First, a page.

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This is sort of a follow-up to this question, and my answer to it.

The graph I see here details the radio (and other frequencies) emission of the sun. What's most notable and interesting to me is the deviation from the typical blackbody spectrum of a body at around 6000 K. The sun seems much brighter in the S band (and at some larger wavelengths) than a typical blackbody.

My question is: why does this happen? Is there an underlying physical/astrophysical phenomena that we know of that causes this? Or is this something that's undergoing research right now?

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There are other ways of getting emissions than just direct thermal radiation. Most of it happens through plasma interactions in the solar corona and atmosphere than in the chromosphere. This review paper names bremsstrahlung, gyroresonance, cyclotronmaser, and plasma radiation as sources, each with their own brightness temperature way above 6000 K. (See also these lecture slides for a bit more in depth math of the sources).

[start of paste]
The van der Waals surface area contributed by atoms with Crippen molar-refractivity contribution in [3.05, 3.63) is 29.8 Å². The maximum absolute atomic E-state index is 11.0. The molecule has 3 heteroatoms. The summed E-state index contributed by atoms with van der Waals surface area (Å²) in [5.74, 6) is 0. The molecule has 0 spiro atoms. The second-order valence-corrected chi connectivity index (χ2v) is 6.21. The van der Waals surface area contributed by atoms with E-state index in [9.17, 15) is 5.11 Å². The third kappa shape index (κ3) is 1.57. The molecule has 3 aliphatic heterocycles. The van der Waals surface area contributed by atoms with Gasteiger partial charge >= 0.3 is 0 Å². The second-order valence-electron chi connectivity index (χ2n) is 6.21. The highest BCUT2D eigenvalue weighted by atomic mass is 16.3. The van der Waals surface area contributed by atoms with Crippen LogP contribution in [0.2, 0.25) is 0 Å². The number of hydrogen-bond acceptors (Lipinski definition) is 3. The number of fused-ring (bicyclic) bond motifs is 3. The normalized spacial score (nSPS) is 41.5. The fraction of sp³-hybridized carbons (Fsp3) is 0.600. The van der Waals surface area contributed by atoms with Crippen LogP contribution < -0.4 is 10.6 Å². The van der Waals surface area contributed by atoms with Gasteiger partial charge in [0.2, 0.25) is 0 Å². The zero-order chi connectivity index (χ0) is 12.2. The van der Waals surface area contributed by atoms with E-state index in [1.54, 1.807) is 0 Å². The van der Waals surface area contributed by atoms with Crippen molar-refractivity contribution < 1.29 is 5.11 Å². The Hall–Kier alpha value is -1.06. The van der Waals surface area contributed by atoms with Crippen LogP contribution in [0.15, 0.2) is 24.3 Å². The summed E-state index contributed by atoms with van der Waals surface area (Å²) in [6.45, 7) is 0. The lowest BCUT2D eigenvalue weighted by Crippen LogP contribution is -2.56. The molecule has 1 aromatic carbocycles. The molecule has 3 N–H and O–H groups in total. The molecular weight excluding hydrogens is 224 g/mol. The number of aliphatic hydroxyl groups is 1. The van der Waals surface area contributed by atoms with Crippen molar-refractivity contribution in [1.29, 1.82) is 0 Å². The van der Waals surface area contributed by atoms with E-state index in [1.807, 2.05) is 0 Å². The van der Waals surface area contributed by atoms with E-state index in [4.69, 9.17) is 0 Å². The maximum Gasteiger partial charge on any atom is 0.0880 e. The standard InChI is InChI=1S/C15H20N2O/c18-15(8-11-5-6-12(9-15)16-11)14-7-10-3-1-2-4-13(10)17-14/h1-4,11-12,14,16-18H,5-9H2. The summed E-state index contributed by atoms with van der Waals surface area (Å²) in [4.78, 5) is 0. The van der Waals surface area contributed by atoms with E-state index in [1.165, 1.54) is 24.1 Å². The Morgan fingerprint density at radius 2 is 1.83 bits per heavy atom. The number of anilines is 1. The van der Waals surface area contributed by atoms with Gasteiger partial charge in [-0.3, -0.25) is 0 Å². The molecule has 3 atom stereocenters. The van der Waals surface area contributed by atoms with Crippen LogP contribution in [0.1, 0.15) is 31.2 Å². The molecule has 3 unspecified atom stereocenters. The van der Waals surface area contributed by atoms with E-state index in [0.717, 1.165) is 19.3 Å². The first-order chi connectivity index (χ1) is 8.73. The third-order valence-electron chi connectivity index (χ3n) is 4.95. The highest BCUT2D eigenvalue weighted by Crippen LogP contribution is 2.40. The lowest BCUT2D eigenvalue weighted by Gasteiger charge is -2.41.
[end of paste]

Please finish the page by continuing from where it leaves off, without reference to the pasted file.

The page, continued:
My own summary would be that there is plenty of energy in the magnetic field and plasma, and this can be released through various wave modes producing radio signals. Further, fast charged particles are spinning around field lines or colliding, producing electromagnetic emissions of various types. None of these are blackbody sources, but they add to the blackbody spectrum to produce the observed curve.

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    $\begingroup$ There is also of course no reason why the summed spectrum from two different regions (the photosphere and the corona) should look like a single blackbody. $\endgroup$
    – ProfRob
    Nov 16 '20 at 22:45

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